The Canon PowerShot SX50 HS has a native sensitivity range from ISO 80 to ISO 6400. The corresponding ISO settings for the Leica D-LUX 5 are ISO 80 to ISO 3200, with the possibility to increase the ISO range to 80-12800.

SX50 versus D-LUX 5 MP

Since 2007, DXO Mark has published sensor performance measurements that have been derived using a consistent methodology. This service assesses and scores the color depth ("DXO Portrait"), dynamic range ("DXO Landscape"), and low-light sensitivity ("DXO Sports") of camera sensors, and also publishes an overall camera score. The adjacent table reports on the physical sensor characteristics and the outcomes of the DXO sensor quality tests for a sample of comparator-cameras.

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Sensor Characteristics
    Camera
Model
Sensor
Class
Resolution
(MP)
Horiz.
Pixels
Vert.
Pixels
Video
Format
DXO
Portrait
DXO
Landscape
DXO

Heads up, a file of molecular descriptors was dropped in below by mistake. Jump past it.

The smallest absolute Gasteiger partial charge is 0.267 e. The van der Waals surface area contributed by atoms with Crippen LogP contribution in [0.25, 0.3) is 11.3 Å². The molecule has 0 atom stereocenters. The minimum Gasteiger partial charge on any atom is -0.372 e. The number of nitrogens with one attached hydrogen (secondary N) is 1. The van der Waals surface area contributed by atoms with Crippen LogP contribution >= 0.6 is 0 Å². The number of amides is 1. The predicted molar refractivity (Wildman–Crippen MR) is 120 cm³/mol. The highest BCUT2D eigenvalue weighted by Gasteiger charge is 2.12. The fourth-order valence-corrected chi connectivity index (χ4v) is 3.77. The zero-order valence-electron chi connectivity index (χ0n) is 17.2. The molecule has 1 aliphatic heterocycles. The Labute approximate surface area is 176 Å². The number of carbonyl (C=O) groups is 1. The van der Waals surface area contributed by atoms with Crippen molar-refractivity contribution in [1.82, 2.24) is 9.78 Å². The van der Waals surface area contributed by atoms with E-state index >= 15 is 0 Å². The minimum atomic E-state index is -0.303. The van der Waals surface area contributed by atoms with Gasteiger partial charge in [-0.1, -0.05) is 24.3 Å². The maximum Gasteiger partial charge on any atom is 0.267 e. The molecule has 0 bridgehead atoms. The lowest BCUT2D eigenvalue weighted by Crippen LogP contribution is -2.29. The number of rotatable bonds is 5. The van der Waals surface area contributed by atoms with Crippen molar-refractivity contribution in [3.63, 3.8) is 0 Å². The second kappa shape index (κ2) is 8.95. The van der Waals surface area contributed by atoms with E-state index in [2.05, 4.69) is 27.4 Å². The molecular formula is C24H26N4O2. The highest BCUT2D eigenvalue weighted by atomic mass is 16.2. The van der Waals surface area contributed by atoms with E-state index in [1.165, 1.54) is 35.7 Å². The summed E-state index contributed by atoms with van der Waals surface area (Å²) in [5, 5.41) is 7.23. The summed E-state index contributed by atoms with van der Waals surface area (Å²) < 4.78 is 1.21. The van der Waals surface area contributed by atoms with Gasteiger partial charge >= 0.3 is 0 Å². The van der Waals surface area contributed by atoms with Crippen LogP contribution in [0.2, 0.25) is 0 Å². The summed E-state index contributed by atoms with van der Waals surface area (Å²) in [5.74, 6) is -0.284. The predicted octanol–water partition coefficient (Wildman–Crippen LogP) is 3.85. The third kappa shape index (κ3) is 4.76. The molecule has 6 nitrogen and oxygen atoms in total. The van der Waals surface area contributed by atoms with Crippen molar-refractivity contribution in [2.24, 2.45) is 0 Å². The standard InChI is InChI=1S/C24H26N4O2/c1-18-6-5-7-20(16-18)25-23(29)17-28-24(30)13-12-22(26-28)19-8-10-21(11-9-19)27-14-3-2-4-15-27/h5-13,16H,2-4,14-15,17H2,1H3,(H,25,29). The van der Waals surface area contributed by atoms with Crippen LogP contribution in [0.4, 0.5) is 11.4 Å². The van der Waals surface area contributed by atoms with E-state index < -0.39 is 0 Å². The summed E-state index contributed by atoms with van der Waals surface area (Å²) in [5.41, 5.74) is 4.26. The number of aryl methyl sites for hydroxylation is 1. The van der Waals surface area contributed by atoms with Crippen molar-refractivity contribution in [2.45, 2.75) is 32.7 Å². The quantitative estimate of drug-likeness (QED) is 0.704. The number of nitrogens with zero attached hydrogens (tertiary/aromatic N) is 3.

Sports
DXO
Overall
1.
 
Canon SX50 1/2.3 12.0 4000 30001080/24p20.311.217947
2.
 
Leica D-LUX 5 1/1.7 10.0 3648 2736720/60p........
3.
 
Canon SX60 1/2.3 14.2 4608 30721080/60p19.210.812739
4.
 
Canon G16 1/1.7 12.0 4000 30001080/60p21.011.723054
5.
 
Canon S120 1/1.7 12.0 4000 30001080/60p21.311.924656
6.
 
Canon G1 X 1.5-inch 14.2 4352 32641080/24p21.710.864460
7.
 
Canon G15 1/1.7 12.0 4000 30001080/24p19.911.516546
8.
 
Canon SX40 1/2.3 12.0 4000 30001080/24p........
9.
 
Canon SX30 1/2.3 14.0 4320 3240720/30p........
10.
 
Canon SX20 1/2.3 12.0 4000 3000720/30p........
11.
 
Canon SX10 1/2.3 10.0 3648 2736480/30p........
12.
 
Fujifilm X10 2/3 12.0 4000 30001080/30p20.511.324550
13.
 
Leica D-LUX 6 1/1.7 10.0 3648 27361080/60p........
14.
 
Leica V-LUX 3 1/2.3 12.0 4000 30001080/60p........
15.
 
Leica X1 APS-C 12.2 4272 2856none........